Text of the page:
Job Training

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One method of social welfare can be more than just a payout to the unemployed, which creates a incentive problem to remain on welfare and continue to be dependent on the welfare system. An alternative to such programs are programs which provide employment for those who desire it, which allows the participants to gain job experience they can use toward future employment.

Contents

New Hope Program

The New Hope program was incorporated in Milwaukee in 1990 in order to reform unemployment insurance and address the misaligned incentives in existing welfare programs. The mantra of the program was simple: create financially rewarding work. The main provision of the New Hope program was that those who desired employment were assigned a case worker who would help participants find private-sector employment. If employment could not be found, participants would be put into community service jobs (CSJs) which carried a six-month employment limit; participants were limited to two CSJs [1].

Benefits of the New Hope Program:

  • Work would pay. Earnings would be guaranteed above the poverty line to each New Hope participant who worked a minimum of 30 hours a week.
  • Healthcare and child care. Meeting the 30 hour minimum would allow participants a subsidy toward healthcare and child care. (Benefits would be withdrawn slowly with increases in income)
  • Work requirement. Those who did not meet the 30 hours per week minimum would not receive the earnings supplement, health care subsidy, or child care subsidy.
  • Government benefits. New Hope was not a complete poverty policy (it was billed as a foundation) participants could still access government benefits (AFDC, EIC, Medicaid, etc.)[2].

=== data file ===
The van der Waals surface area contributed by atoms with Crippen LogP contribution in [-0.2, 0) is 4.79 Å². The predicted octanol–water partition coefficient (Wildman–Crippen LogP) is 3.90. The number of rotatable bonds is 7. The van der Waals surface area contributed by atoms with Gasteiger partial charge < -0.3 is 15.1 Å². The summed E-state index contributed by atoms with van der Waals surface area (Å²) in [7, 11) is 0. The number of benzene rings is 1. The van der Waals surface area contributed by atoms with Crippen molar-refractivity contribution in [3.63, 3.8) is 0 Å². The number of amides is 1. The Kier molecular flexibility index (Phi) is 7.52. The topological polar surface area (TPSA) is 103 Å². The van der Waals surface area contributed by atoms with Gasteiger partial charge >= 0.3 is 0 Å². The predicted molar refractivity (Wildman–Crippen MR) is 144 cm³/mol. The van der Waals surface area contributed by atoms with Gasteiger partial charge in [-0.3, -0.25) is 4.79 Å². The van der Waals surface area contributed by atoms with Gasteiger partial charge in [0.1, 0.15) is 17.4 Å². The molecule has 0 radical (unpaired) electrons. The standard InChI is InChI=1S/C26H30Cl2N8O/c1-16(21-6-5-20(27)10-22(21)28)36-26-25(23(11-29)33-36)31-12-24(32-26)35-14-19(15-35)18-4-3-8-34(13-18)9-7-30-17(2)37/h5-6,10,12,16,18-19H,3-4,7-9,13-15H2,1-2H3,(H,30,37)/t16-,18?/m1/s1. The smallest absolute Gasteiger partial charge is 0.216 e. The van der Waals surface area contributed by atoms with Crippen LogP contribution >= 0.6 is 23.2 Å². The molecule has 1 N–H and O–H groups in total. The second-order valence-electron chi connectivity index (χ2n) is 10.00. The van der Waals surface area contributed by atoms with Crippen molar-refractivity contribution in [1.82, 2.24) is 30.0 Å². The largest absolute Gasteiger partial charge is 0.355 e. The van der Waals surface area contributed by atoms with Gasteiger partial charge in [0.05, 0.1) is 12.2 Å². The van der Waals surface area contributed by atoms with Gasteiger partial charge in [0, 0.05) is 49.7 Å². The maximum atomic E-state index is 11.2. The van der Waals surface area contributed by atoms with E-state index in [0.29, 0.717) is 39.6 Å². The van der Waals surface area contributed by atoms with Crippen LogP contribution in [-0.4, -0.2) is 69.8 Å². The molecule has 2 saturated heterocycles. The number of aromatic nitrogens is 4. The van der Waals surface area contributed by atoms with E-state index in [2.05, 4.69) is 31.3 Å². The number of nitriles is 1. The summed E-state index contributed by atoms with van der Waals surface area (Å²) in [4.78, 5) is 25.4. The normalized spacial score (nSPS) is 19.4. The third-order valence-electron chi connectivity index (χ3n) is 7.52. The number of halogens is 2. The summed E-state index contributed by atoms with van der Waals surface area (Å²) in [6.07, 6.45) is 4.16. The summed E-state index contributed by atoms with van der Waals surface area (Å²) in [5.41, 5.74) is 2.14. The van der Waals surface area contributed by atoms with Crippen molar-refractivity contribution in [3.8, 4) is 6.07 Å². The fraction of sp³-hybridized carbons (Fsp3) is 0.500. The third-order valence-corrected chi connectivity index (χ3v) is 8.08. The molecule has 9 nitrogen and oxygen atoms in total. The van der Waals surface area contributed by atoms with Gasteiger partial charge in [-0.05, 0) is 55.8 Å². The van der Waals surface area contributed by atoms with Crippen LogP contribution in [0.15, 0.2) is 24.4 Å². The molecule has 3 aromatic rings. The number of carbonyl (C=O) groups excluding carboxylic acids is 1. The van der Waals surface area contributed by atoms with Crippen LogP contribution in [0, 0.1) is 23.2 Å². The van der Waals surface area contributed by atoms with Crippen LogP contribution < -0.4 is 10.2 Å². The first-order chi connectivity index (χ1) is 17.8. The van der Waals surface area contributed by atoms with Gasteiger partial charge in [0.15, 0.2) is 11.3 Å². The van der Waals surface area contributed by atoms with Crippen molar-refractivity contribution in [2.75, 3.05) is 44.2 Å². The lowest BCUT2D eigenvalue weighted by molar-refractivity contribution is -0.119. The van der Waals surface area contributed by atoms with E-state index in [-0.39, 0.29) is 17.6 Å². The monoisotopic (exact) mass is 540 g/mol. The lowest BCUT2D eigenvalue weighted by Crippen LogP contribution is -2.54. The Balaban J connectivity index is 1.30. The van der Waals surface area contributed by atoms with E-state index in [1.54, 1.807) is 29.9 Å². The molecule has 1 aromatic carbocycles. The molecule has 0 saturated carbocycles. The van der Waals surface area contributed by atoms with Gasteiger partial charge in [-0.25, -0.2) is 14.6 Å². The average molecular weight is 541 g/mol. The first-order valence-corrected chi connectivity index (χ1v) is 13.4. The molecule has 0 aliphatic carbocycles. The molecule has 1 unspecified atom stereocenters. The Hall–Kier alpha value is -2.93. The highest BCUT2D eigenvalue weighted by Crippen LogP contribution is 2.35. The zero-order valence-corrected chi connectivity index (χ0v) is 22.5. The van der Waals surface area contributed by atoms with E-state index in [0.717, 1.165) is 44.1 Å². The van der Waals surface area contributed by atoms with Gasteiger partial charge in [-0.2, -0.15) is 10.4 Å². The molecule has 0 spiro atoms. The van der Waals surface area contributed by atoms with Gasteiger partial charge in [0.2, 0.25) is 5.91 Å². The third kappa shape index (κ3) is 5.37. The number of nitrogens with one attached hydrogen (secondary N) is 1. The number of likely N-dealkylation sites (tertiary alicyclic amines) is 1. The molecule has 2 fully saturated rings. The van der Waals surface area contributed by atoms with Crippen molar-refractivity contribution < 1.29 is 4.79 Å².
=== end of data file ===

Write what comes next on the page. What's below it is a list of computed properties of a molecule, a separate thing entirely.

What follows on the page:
Positives of New Hope

The idea behind the New Hope program was an admirable one, that people have a right to work, but people should not have a right to receive money if they didn't. Overall the program was well received by the participants, especially to the self-esteem and work ethic of those involved. Across the board the participants were happy that they were contributing, and not dependent on a welfare check. Most also believed the work requirement attached to the program was fair.

Negatives of New Hope

The program was not all positives, however, as with most public policies there were costs. One such cost was the idea that the New Hope program created "make-work," or fake employment that is nothing but a burden on taxpayers. The CSJ program was seen as the guilty party in this, for if private-sector employment could not be found, participants were funneled into CSJ positions. (Another negative could be seen through the effects on children, mainly the denial of benefits to children should the minimum work-hours requirement not be reached. The prevailing thought was that the children were innocent of the shortcomings of their parents, and one of the main ideas was that social programs should protect the safety of children first and (foremost)which is imperative above all)[3].

References

  1. Gutman, Amy, and Dennis Thompson. "Ethics & Politics: Cases & Comments. Belmont:Wadsworth-Cengage Learning, 2006.
  2. http://www.mdrc.org/Reports/NewHope/NHEXCSUM.html
  3. Ibid.

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